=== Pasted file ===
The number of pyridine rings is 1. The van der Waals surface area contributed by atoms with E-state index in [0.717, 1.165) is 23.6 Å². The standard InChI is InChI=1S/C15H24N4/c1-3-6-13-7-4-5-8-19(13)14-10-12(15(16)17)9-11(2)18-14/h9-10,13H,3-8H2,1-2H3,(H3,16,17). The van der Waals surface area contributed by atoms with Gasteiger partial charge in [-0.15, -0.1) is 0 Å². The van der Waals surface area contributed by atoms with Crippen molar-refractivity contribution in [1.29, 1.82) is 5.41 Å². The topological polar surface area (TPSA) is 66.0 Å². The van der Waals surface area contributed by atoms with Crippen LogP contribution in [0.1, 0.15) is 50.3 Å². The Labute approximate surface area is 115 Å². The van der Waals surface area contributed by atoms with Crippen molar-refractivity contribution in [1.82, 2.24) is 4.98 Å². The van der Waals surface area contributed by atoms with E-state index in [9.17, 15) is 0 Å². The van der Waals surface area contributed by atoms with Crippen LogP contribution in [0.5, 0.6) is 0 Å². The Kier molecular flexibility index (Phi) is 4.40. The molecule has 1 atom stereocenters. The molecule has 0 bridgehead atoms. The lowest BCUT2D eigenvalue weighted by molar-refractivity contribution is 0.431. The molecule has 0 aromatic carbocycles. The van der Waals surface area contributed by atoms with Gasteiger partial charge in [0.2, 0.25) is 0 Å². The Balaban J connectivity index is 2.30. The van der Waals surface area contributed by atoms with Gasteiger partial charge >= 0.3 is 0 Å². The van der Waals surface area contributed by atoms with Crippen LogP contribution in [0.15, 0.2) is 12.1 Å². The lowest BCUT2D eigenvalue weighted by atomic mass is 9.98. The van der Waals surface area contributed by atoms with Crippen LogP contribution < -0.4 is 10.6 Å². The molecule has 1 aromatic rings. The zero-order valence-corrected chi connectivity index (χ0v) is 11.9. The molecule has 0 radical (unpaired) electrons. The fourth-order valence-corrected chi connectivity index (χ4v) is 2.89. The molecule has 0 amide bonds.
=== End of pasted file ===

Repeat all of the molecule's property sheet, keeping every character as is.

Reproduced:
The number of pyridine rings is 1. The van der Waals surface area contributed by atoms with E-state index in [0.717, 1.165) is 23.6 Å². The standard InChI is InChI=1S/C15H24N4/c1-3-6-13-7-4-5-8-19(13)14-10-12(15(16)17)9-11(2)18-14/h9-10,13H,3-8H2,1-2H3,(H3,16,17). The van der Waals surface area contributed by atoms with Gasteiger partial charge in [-0.15, -0.1) is 0 Å². The van der Waals surface area contributed by atoms with Crippen molar-refractivity contribution in [1.29, 1.82) is 5.41 Å². The topological polar surface area (TPSA) is 66.0 Å². The van der Waals surface area contributed by atoms with Crippen LogP contribution in [0.1, 0.15) is 50.3 Å². The Labute approximate surface area is 115 Å². The van der Waals surface area contributed by atoms with Crippen molar-refractivity contribution in [1.82, 2.24) is 4.98 Å². The van der Waals surface area contributed by atoms with E-state index in [9.17, 15) is 0 Å². The van der Waals surface area contributed by atoms with Crippen LogP contribution in [0.5, 0.6) is 0 Å². The Kier molecular flexibility index (Phi) is 4.40. The molecule has 1 atom stereocenters. The molecule has 0 bridgehead atoms. The lowest BCUT2D eigenvalue weighted by molar-refractivity contribution is 0.431. The molecule has 0 aromatic carbocycles. The van der Waals surface area contributed by atoms with Gasteiger partial charge in [0.2, 0.25) is 0 Å². The Balaban J connectivity index is 2.30. The van der Waals surface area contributed by atoms with Gasteiger partial charge >= 0.3 is 0 Å². The van der Waals surface area contributed by atoms with Crippen LogP contribution in [0.15, 0.2) is 12.1 Å². The lowest BCUT2D eigenvalue weighted by atomic mass is 9.98. The van der Waals surface area contributed by atoms with Crippen LogP contribution < -0.4 is 10.6 Å². The molecule has 1 aromatic rings. The zero-order valence-corrected chi connectivity index (χ0v) is 11.9. The molecule has 0 radical (unpaired) electrons. The fourth-order valence-corrected chi connectivity index (χ4v) is 2.89. The molecule has 0 amide bonds.